Search results1 – 7 of 7
Following positive results of Lean implementation in manufacturing environments, Lean has become an emerging philosophy for clients and suppliers of information technology…
Following positive results of Lean implementation in manufacturing environments, Lean has become an emerging philosophy for clients and suppliers of information technology (IT) services. However, how to implement Lean in IT outsourcing relationships has been addressed sparsely in academic literature. The purpose of this paper is to investigate critical success factors (CSFs) for implementing Lean in IT outsourcing relationships. Key findings, implications and avenues for future research are discussed.
Six IT outsourcing relationships were qualitatively investigated by means of 36 semi-structured interviews. CSFs were identified based on interview transcription analyses, selection techniques and expert reviews.
In total, 16 CSFs for Lean implementation in IT outsourcing relationships are identified and described.
The CSFs presented in this paper indicate key areas that deserve managerial attention to steer Lean implementation efforts in IT outsourcing relationships in a favorable direction.
This study is the first to describe the phenomenon of “Lean IT outsourcing” and provides researchers and practitioners with a foundation to further examine Lean implementation in IT outsourcing relationships.
In today's marketplace for fast‐moving consumer goods, many brands exist with similar characteristics. Development and maintenance of product differentiation becomes…
In today's marketplace for fast‐moving consumer goods, many brands exist with similar characteristics. Development and maintenance of product differentiation becomes increasingly difficult to realize for manufacturers. Consequently, non‐price competition particularly by offering high quality customer services, becomes increasingly important as a marketing instrument by producers towards distributors. In this article, an empirical investigation has been conducted into the interrelationships between customer services offered by an international beverage manufacturer and customer sentiments towards partnership and dependence. It appears that despite the well‐established premium brand offered by the manufacturer and the context of a long‐term relationship, customer service significantly affects customer dependence and closeness of the relationship. Furthermore, a high degree of partnership increases customer perceptions of dependence and quality of services. In the long run, manufacturer‐distributor relationships striving for service quality and partnership will benefit from mutual reinforcement.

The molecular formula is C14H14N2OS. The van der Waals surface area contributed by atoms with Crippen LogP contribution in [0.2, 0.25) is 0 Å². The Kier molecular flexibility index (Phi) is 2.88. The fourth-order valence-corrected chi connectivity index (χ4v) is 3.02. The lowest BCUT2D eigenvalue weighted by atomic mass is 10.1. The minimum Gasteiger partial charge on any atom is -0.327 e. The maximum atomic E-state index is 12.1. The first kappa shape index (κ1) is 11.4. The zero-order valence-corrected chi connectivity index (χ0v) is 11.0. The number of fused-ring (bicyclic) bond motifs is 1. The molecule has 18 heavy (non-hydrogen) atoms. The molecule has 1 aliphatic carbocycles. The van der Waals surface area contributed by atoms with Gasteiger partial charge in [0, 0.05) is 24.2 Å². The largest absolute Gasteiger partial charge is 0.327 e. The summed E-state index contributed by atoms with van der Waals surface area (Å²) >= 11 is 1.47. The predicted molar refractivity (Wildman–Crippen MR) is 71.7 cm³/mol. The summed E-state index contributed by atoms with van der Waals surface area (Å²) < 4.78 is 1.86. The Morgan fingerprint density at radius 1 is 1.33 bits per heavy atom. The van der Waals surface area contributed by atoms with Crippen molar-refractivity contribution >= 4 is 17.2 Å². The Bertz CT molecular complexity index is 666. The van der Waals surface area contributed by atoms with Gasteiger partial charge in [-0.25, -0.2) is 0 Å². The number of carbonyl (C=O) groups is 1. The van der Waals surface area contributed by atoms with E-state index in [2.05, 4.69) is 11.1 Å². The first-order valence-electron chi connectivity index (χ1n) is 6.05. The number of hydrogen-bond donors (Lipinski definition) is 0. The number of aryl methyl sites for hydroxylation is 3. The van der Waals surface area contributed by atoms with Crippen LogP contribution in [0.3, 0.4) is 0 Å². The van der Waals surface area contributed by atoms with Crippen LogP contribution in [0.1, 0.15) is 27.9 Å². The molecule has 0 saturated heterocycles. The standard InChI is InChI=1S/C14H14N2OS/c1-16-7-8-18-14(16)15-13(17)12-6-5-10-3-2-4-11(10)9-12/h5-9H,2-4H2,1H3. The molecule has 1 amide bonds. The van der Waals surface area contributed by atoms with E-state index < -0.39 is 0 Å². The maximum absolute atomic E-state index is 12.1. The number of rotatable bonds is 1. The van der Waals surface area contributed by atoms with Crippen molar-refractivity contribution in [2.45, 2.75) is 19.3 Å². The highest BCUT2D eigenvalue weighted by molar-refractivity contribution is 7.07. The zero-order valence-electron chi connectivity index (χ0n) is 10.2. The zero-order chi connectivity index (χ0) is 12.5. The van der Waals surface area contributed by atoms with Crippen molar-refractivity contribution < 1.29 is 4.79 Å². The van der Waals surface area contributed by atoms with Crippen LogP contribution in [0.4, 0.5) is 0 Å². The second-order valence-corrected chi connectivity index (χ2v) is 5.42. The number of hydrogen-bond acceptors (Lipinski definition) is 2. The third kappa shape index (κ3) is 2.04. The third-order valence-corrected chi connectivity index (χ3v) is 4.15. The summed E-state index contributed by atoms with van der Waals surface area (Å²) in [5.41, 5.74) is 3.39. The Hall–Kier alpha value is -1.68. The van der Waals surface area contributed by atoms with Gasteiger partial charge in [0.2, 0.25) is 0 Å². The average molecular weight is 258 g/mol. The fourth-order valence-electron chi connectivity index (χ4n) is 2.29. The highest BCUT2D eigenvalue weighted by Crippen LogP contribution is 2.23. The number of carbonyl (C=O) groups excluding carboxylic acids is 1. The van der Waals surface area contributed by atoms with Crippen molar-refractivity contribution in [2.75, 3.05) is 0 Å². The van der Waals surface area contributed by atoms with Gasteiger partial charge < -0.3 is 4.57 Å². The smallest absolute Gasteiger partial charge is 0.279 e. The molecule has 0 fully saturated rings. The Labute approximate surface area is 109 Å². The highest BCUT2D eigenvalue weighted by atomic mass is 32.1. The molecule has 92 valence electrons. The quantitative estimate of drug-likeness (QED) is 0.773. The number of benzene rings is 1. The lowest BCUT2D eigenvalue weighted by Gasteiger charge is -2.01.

The measurement of perceived service quality using the SERVQUALapproach has been criticized by a number of authors recently. Thiscriticism concerns the conceptual basis of…
The measurement of perceived service quality using the SERVQUAL approach has been criticized by a number of authors recently. This criticism concerns the conceptual basis of this methodology as well as its empirical operationalization. Presents a complementary approach to measuring service quality based on conjoint analysis. Discusses the application of both SERVQUAL and conjoint analysis in the context of measuring customer service quality in international marketing channels and evaluates how the results may lead to a more comprehensive insight into the quality of customer service and provide a basis for segmentation and optimization of customer service.
When assimilation processes occur, expectations have a directimpact on experiences, and experiences bias the memory for priorexpectations. Reports the results of two…
When assimilation processes occur, expectations have a direct impact on experiences, and experiences bias the memory for prior expectations. Reports the results of two studies which examine assimilation processes using path analysis. Formulates implications and recommendations for service management and for research.
This paper compares the shopping behavior of Chilean consumers with those in China. Both Chinese and Chilean mall visits are driven, first and foremost, by purchase;…
This paper compares the shopping behavior of Chilean consumers with those in China. Both Chinese and Chilean mall visits are driven, first and foremost, by purchase; however, consumers in Chile tend to be less single minded than their Chinese counterparts. Differences also exist between the two populations in their way of selecting the mall, shopping characteristics, and purchase patterns. Most importantly, Chinese shoppers relied more on their mall visits than Chileans in searching for information and finalizing their purchase decisions; at the same time, they were much more cautious in committing themselves to a purchase.